Widening gender pension gap with a Covid-19 twist
New research has highlighted a growing retirement income gap between men and women, which has been exacerbated by the pandemic.
According to the Office for National Statistics (ONS) life expectancy calculator, at age 55:
Men have a life expectancy of 84 years, with a 1 in 4 chance of surviving to 92.
Women have a life expectancy of 87 years, with a 1 in 4 chance of surviving to 94.
The three year longer life expectancy means that a woman aged 55 who stops work at the age of 67 – the State Pension Age following the next increase – will, on average, spend 20 years in retirement, over a sixth longer than her male counterpart. You might therefore expect that on average, women would need to make greater pension contributions and have correspondingly larger pension pots.
Recent research by the Centre for Economics and Business Research (Cebr) found that women aged 55 and over contribute more to their pensions than men – 9.4% of income against 8.3%. However, the Cebr also discovered that women’s prospective pension pots are much smaller than men’s because their average earnings are 35% less.
In terms of the total pension income they will receive, the Cebr calculates women will be nearly £184,000 worse off than men come retirement, despite living longer. That gap is over £26,500 wider than just one year ago. A likely cause of the increase is the pandemic, which has had a greater economic impact on women than men. For example, HMRC data shows that there was a consistently higher number of women than men furloughed between July and December 2020, even though men are more than twice as likely to be employed than womens. In part, the higher women’s furlough coverage reflects the fact that more women than men worked in sectors hardest hit by lockdown, such as retail.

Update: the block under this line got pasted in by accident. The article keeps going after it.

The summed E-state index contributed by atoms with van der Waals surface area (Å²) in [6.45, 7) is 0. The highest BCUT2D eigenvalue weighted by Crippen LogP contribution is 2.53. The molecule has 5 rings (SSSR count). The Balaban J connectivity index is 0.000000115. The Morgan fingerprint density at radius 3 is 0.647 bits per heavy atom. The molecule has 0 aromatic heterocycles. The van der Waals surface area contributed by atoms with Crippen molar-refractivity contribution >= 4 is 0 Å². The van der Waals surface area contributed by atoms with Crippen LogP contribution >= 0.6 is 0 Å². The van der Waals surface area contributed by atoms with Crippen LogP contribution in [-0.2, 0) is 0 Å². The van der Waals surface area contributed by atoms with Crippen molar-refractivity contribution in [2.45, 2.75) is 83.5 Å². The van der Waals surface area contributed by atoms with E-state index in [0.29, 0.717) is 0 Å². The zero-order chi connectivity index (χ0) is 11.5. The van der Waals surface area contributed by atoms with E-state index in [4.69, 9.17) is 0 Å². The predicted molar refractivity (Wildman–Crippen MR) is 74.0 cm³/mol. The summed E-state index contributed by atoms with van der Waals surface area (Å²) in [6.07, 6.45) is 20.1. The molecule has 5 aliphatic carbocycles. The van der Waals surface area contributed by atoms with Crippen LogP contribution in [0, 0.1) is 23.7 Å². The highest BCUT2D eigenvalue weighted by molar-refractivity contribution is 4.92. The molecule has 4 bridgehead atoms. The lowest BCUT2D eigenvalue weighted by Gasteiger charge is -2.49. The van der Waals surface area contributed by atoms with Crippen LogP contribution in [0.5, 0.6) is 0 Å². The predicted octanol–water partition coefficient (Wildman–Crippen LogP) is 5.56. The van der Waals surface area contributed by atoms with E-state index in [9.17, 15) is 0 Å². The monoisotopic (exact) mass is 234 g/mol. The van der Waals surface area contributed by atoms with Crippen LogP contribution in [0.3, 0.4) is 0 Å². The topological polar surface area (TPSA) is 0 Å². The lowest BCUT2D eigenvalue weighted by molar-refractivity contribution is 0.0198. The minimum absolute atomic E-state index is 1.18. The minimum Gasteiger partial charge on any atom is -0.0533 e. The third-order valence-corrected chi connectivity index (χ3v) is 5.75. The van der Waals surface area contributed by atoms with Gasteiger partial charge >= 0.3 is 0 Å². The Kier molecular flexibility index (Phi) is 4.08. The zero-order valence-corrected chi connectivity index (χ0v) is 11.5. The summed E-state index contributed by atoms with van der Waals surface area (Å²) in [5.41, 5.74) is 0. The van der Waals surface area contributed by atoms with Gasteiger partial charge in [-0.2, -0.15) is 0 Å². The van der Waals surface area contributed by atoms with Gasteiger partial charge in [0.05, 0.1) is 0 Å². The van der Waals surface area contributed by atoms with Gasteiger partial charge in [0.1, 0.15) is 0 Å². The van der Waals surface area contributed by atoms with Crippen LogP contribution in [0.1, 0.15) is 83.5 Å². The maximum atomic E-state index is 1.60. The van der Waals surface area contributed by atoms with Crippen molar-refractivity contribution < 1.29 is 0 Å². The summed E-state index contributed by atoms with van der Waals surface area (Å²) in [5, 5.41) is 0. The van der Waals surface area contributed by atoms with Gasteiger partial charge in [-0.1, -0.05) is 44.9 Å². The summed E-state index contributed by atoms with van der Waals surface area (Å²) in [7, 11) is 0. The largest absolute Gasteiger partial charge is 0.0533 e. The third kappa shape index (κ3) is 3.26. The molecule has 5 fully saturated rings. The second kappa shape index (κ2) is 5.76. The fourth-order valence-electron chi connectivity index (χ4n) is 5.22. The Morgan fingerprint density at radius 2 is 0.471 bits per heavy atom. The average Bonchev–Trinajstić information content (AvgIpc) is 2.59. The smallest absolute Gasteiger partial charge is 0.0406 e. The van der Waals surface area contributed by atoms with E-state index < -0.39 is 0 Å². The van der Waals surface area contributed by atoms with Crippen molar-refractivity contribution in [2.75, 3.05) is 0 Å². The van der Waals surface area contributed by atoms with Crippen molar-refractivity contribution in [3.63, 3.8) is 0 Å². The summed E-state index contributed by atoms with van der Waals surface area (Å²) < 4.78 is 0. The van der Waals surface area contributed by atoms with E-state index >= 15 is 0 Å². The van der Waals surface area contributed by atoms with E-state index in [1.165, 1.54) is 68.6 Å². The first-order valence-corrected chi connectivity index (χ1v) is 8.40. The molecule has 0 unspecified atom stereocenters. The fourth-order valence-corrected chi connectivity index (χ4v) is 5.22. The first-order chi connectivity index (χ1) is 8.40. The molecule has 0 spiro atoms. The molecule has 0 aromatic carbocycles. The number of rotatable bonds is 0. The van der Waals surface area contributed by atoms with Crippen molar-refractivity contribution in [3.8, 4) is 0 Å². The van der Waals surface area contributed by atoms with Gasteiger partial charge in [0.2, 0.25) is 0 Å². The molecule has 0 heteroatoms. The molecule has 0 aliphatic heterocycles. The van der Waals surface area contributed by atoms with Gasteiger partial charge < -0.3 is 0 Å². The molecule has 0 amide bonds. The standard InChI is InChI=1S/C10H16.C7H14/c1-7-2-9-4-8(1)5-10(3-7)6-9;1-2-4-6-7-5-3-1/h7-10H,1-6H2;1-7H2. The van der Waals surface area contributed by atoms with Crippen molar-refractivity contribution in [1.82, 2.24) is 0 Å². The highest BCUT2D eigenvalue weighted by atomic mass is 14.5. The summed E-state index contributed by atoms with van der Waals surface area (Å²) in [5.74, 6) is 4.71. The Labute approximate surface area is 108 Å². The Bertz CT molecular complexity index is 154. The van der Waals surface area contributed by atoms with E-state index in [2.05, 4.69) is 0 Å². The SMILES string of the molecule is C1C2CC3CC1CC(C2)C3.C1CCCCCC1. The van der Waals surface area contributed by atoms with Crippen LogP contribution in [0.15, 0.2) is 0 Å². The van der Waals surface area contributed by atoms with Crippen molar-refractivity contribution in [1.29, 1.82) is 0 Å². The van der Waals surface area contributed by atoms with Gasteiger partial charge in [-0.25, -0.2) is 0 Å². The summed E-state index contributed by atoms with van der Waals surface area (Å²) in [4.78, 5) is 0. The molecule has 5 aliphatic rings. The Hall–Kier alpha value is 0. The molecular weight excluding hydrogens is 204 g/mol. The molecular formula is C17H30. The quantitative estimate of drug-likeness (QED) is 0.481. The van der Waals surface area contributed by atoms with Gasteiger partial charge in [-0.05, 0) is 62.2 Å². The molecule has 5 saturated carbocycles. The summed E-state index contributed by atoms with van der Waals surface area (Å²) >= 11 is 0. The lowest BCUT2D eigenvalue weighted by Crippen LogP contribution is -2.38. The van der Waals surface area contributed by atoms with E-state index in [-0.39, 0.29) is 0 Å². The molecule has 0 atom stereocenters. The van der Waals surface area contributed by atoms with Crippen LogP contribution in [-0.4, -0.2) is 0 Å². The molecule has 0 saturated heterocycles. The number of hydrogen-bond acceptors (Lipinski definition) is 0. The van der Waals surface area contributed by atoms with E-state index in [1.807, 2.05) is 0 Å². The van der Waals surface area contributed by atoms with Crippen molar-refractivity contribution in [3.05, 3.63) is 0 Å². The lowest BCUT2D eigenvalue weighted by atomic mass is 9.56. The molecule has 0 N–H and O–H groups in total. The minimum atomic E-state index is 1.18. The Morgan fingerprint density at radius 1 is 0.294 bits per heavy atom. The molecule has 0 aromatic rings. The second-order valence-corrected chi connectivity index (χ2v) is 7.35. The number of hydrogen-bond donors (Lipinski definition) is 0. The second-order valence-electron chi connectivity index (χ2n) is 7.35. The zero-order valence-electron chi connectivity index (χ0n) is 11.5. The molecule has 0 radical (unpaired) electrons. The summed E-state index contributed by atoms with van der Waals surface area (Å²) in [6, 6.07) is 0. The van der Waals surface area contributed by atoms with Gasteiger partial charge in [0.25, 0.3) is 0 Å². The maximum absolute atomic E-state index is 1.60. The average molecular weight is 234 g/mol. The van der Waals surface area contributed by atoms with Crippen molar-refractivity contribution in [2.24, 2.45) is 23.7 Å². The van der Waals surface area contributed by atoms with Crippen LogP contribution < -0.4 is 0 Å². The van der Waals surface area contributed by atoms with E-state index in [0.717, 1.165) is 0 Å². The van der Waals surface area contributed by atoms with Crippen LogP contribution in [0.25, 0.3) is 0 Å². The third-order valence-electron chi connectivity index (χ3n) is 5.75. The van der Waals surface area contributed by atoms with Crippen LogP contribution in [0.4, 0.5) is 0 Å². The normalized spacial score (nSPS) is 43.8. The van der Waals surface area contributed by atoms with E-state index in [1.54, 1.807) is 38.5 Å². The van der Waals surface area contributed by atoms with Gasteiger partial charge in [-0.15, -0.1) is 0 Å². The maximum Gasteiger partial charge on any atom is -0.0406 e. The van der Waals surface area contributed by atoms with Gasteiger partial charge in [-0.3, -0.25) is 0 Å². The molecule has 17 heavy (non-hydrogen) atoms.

Whatever your gender, monitoring your projected pension benefits is a vital part of retirement planning. If you are not sure how much your pension benefits currently amount to, we can help you find an answer.
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